Signed language users can draw on a range of articulators when expressing linguistic messages, including the hands, torso, eye gaze, and mouth. Sometimes these articulators work in tandem to produce one lexical item while in other instances they operate to convey different types of information simultaneously. Over the past fifteen years, there has been a growing interest in the issue of simultaneity in signed languages. However, this book is the first to offer a comprehensive treatment of this topic, presenting a collection of papers dealing with different aspects of simultaneity in a range of related and unrelated signed languages, in descriptive and cross-linguistic treatments which are set in different theoretical frameworks. This volume has relevance for those interested in sign linguistics, in teaching and learning signed languages, and is also highly recommended to anyone interested in the fundamental underpinnings of human language and the effects of signed versus spoken modality.(14) a#39;He approaches the fence.a#39; (B = MOV) to (X = REP) In example (5), repeated here in (14), we see a corporal proform of the horse. This proform is limited to the head and torso. The hands are employed in a manual pro- form that representsanbsp;...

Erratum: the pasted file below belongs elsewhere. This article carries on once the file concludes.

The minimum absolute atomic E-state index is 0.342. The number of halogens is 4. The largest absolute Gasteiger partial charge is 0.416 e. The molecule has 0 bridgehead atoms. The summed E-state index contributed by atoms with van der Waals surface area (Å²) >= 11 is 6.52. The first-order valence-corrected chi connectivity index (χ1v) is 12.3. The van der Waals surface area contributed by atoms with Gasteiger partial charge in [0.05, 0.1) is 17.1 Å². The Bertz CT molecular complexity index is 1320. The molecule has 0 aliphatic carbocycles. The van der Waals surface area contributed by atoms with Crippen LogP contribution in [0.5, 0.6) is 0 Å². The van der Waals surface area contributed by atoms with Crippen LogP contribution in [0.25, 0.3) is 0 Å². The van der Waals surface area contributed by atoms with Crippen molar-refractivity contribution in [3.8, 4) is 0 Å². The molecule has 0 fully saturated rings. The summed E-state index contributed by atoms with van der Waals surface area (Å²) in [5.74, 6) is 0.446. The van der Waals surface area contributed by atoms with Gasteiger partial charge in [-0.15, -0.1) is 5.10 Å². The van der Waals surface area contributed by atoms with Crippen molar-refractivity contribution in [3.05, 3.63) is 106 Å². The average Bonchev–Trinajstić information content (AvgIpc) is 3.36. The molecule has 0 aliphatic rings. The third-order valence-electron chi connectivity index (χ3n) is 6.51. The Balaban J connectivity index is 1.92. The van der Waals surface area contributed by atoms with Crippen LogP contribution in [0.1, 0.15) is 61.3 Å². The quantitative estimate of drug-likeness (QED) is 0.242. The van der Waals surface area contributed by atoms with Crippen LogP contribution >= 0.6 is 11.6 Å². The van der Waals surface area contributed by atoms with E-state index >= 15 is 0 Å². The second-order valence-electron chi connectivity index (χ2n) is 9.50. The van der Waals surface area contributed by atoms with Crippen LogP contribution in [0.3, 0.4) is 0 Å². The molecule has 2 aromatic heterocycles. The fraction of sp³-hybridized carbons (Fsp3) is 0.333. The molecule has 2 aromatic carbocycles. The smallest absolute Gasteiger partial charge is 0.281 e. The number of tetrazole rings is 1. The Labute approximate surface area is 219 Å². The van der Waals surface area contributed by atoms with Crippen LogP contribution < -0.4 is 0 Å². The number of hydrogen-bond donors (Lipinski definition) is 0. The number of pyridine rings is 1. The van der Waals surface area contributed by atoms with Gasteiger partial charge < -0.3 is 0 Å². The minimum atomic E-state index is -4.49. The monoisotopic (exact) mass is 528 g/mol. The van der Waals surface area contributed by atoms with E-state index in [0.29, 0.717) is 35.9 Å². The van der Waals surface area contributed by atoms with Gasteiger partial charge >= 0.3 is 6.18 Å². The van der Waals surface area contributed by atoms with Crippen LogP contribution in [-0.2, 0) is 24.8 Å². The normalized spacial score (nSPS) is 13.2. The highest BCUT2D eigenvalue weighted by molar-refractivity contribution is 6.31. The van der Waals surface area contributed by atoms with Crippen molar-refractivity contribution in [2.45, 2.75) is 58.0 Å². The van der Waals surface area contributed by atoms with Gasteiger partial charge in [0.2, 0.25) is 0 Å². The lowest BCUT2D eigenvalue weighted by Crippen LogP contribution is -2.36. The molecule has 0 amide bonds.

|Title||:||Simultaneity in Signed Languages|
|Author||:||Myriam Vermeerbergen, Lorraine Leeson, Onno Alex Crasborn|
|Publisher||:||John Benjamins Publishing - 2007-01-01|